It all started as a joke for Deicy Bencomo.
Before she became Hunter the Hillcat, the official Rogers State University mascot, Bencomo was a wide-eyed student at Owasso High School searching for ways to fill her free time while daydreaming of one day becoming a police officer.
When she saw flyers for mascot tryouts hung throughout the hallways, she sarcastically told her friends she’d give the gimmick a shot. Little did she know mascoting would become a prevalent part of her life.
Bencomo held the title of “Rambo Ram” for two years before graduating and pursuing a degree in justice administration at RSU. At that point, she thought she had put on a mascot costume for the last time.
However, an opportunity once again arose during her sophomore year in 2018, and there was more of an incentive to parade around in a large animal ensemble this time around.
Becoming Hunter the Hillcat has its perks. In addition to showing school spirit at numerous events and getting to interact with fans, the mascot performer receives a $650 scholarship per semester.
Bencomo assumed the role and quickly made a good impression on RSU cheerleading coach Titus Massey, who casts the mascot and organizes Hunter’s appearances.
“When I talked to coach Titus, he said, ‘Where have you been?’ because I had been a mascot before in high school,” Bencomo said. “I had experience; I knew what to do.”
Massey’s praise of Bencomo’s mascot skills supports that account of the interaction.
“We’ve had some amazing mascots over the years, but Deicy is one of the best we’ve had,” Massey said. “She is outgoing, but when she puts on the costume, it is so different. She dances, she plays little tricks on kids and you’re like, ‘Wow, I would not have expected that personality to come from this girl.’
“She definitely turns it on, and it’s amazing.”
With her selection, Bencomo joined a historic class of entertainers who have donned the navy and blue through the Hunter the Hillcat persona.
According to rsu.edu, the Hillcat — which is a fictitious cousin of the bobcat — “embodies the enthusiastic, determined and bold spirit of the university’s athletic programs …”
The “Hill” part of the name was derived from a more literal meaning, for RSU is often dubbed College Hill because it sits atop a hill overlooking Claremore.
“It’s honestly just a cat on a hill,” Massey said.
The University Mascot Committee, the Student Government Association and the university president and administration approved the Hillcats name in 2005 after a group of students coined the idea.
The mascot was unveiled on campus later that year, but the name Hunter wasn’t added until an online voting contest in 2009.
Although Hunter is technically considered a unisex name, many people associate it with males.
When added to the fact that mascots mainly communicate through nonverbal means, fans are often shocked to see a woman beneath the mask.
However, Bencomo isn’t surprised or offended by those reactions.
“Sometimes people will see me taking off my mask, and they’ll say, ‘Oh, it’s a female,’” Bencomo said. “They expected a man to be under there. I find it quite hilarious.”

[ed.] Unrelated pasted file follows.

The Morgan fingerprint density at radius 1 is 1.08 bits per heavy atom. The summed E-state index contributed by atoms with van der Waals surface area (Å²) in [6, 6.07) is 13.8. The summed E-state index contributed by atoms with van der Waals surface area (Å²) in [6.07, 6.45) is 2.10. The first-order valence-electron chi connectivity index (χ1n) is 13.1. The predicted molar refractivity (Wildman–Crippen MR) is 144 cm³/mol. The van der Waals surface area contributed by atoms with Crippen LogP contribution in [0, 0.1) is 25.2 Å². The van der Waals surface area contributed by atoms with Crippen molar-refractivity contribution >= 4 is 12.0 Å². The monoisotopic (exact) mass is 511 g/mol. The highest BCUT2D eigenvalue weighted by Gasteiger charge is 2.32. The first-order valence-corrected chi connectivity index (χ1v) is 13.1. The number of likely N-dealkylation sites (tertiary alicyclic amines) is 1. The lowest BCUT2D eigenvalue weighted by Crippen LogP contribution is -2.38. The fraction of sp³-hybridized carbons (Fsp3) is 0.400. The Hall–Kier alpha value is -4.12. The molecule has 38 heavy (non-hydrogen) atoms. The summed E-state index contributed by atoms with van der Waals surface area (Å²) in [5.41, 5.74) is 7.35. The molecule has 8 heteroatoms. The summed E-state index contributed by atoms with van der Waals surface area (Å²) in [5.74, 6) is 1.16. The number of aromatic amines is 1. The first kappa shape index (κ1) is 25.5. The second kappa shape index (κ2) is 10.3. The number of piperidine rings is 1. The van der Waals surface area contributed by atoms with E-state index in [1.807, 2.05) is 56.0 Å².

All misunderstandings aside, being a mascot is no easy task.
In addition to always staying in character, performers must also connect with the audience emotionally through their energetic personalities. Losing the interest of the crowd is not an option.
Hunter the Hillcat does a lot with the cheerleading team as well. Among the mascot’s duties are accompanying cheer to competitions and basketball games.
Of course, it isn’t just games and competitions. Mascots also represent the university at a variety of community events.
“Mascot is a very difficult role, and a lot of people don’t understand what all goes into being a mascot,” Massey said. “We have basketball games, on-campus events, off-campus events, elementary school events and we have Friday Night Lights where we go to high school football games. It’s time consuming, and a lot of people don’t understand that.”
Luckily Bencomo has the charisma to capture the hearts and minds of the RSU faithful.
She already has an outgoing personality, and that manifests tenfold when she puts on the costume and transforms into Hunter the Hillcat.
“Most of the time, people see me as a quiet person until they actually get to know me,” Bencomo said. “Then they’re like, ‘Oh dear, she doesn’t shut up.’ Whenever I put on Hunter (the Hillcat), people don’t know who this is, so I can do whatever I want. I can dance around with kids, act foolish and just have a good time. Most of the time I just dance around with them or take pictures with them.”
However, not everyone is a fan of Hunter. At least not at first.
Some children might find the Hillcat cute and silly, but others see an intimidating carnivorous predator. Such obstacles come with the territory.
“Some kids are too scared to come up to me, and they start crying,” Bencomo said. “Sometimes people don’t hear me coming up behind them, and I scare them.”
That is the least of Bencomo’s worries, though. She is applying for a position at an area police department that will fulfill a childhood dream, and if she is hired, her free time to mascot would greatly diminish.
She already missed the cheer team’s trip to Daytona Beach last year for police academy training, and the frequency of such occurrences would increase.
“I’m hoping to do it again my senior year,” Bencomo said. “If I get the job, I’m going to try to talk to them about it and be like, ‘Hey, I still would like to be the mascot’ and see if we can work something out where I can at least do the basketball games, and I can help coach Titus find someone to fill in for other events.
“Coach Titus is quite understanding when it comes to what I’m trying to do for my future.”